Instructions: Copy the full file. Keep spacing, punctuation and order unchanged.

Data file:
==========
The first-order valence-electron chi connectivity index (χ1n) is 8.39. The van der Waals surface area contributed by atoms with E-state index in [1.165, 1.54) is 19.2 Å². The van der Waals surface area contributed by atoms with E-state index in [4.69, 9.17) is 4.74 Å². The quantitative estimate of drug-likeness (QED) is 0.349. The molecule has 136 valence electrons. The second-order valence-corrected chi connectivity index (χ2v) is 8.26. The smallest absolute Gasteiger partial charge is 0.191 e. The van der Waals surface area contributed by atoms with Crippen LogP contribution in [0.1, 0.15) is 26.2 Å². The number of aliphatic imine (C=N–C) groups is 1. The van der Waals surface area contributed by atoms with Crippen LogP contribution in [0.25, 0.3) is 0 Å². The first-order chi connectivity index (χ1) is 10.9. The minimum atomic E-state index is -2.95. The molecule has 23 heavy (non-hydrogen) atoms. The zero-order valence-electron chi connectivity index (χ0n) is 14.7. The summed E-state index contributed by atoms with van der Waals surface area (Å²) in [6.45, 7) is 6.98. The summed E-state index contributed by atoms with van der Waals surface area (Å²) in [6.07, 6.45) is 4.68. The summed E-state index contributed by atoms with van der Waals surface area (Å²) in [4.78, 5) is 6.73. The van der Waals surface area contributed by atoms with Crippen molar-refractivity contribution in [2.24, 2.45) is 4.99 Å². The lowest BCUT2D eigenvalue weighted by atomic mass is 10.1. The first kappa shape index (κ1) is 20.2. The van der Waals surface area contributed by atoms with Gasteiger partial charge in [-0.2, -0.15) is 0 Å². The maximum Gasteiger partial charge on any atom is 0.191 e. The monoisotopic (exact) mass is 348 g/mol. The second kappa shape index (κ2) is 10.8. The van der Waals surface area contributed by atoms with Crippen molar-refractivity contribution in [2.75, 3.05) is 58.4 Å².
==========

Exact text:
The first-order valence-electron chi connectivity index (χ1n) is 8.39. The van der Waals surface area contributed by atoms with E-state index in [1.165, 1.54) is 19.2 Å². The van der Waals surface area contributed by atoms with E-state index in [4.69, 9.17) is 4.74 Å². The quantitative estimate of drug-likeness (QED) is 0.349. The molecule has 136 valence electrons. The second-order valence-corrected chi connectivity index (χ2v) is 8.26. The smallest absolute Gasteiger partial charge is 0.191 e. The van der Waals surface area contributed by atoms with Crippen LogP contribution in [0.1, 0.15) is 26.2 Å². The number of aliphatic imine (C=N–C) groups is 1. The van der Waals surface area contributed by atoms with Crippen LogP contribution in [0.25, 0.3) is 0 Å². The first-order chi connectivity index (χ1) is 10.9. The minimum atomic E-state index is -2.95. The molecule has 23 heavy (non-hydrogen) atoms. The zero-order valence-electron chi connectivity index (χ0n) is 14.7. The summed E-state index contributed by atoms with van der Waals surface area (Å²) in [6.45, 7) is 6.98. The summed E-state index contributed by atoms with van der Waals surface area (Å²) in [6.07, 6.45) is 4.68. The summed E-state index contributed by atoms with van der Waals surface area (Å²) in [4.78, 5) is 6.73. The van der Waals surface area contributed by atoms with Crippen molar-refractivity contribution in [2.24, 2.45) is 4.99 Å². The lowest BCUT2D eigenvalue weighted by atomic mass is 10.1. The first kappa shape index (κ1) is 20.2. The van der Waals surface area contributed by atoms with Gasteiger partial charge in [-0.2, -0.15) is 0 Å². The maximum Gasteiger partial charge on any atom is 0.191 e. The monoisotopic (exact) mass is 348 g/mol. The second kappa shape index (κ2) is 10.8. The van der Waals surface area contributed by atoms with Crippen molar-refractivity contribution in [2.75, 3.05) is 58.4 Å².